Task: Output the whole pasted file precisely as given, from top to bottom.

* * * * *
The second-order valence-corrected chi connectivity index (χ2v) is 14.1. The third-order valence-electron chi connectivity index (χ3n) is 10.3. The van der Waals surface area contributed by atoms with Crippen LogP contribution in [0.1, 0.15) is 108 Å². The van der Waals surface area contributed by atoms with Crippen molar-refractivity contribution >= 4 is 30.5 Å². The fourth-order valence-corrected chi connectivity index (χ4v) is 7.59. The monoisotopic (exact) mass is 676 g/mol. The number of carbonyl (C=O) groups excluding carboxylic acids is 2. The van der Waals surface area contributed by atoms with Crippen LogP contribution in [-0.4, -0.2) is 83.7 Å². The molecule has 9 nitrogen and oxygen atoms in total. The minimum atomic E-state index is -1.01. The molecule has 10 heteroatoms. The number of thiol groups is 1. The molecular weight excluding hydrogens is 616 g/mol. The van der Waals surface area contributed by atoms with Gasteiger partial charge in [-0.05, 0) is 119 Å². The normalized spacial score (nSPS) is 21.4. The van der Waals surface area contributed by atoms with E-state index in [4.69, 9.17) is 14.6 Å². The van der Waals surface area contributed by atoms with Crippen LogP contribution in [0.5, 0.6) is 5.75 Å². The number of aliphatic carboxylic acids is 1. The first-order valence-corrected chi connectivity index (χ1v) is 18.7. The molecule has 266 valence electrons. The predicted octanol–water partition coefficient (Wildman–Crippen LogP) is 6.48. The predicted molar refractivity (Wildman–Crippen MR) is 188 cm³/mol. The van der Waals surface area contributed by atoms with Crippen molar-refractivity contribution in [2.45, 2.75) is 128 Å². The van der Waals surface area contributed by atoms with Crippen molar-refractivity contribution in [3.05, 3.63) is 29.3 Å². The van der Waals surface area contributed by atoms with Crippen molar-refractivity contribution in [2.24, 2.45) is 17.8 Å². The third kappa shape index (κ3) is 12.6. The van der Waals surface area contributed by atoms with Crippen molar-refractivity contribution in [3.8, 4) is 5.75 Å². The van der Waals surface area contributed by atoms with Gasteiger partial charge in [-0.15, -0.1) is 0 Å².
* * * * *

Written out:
The second-order valence-corrected chi connectivity index (χ2v) is 14.1. The third-order valence-electron chi connectivity index (χ3n) is 10.3. The van der Waals surface area contributed by atoms with Crippen LogP contribution in [0.1, 0.15) is 108 Å². The van der Waals surface area contributed by atoms with Crippen molar-refractivity contribution >= 4 is 30.5 Å². The fourth-order valence-corrected chi connectivity index (χ4v) is 7.59. The monoisotopic (exact) mass is 676 g/mol. The number of carbonyl (C=O) groups excluding carboxylic acids is 2. The van der Waals surface area contributed by atoms with Crippen LogP contribution in [-0.4, -0.2) is 83.7 Å². The molecule has 9 nitrogen and oxygen atoms in total. The minimum atomic E-state index is -1.01. The molecule has 10 heteroatoms. The number of thiol groups is 1. The molecular weight excluding hydrogens is 616 g/mol. The van der Waals surface area contributed by atoms with Gasteiger partial charge in [-0.05, 0) is 119 Å². The normalized spacial score (nSPS) is 21.4. The van der Waals surface area contributed by atoms with E-state index in [4.69, 9.17) is 14.6 Å². The van der Waals surface area contributed by atoms with Crippen LogP contribution in [0.5, 0.6) is 5.75 Å². The number of aliphatic carboxylic acids is 1. The first-order valence-corrected chi connectivity index (χ1v) is 18.7. The molecule has 266 valence electrons. The predicted octanol–water partition coefficient (Wildman–Crippen LogP) is 6.48. The predicted molar refractivity (Wildman–Crippen MR) is 188 cm³/mol. The van der Waals surface area contributed by atoms with Crippen molar-refractivity contribution in [2.45, 2.75) is 128 Å². The van der Waals surface area contributed by atoms with Crippen molar-refractivity contribution in [3.05, 3.63) is 29.3 Å². The van der Waals surface area contributed by atoms with Crippen molar-refractivity contribution in [2.24, 2.45) is 17.8 Å². The third kappa shape index (κ3) is 12.6. The van der Waals surface area contributed by atoms with Crippen molar-refractivity contribution in [3.8, 4) is 5.75 Å². The van der Waals surface area contributed by atoms with Gasteiger partial charge in [-0.15, -0.1) is 0 Å².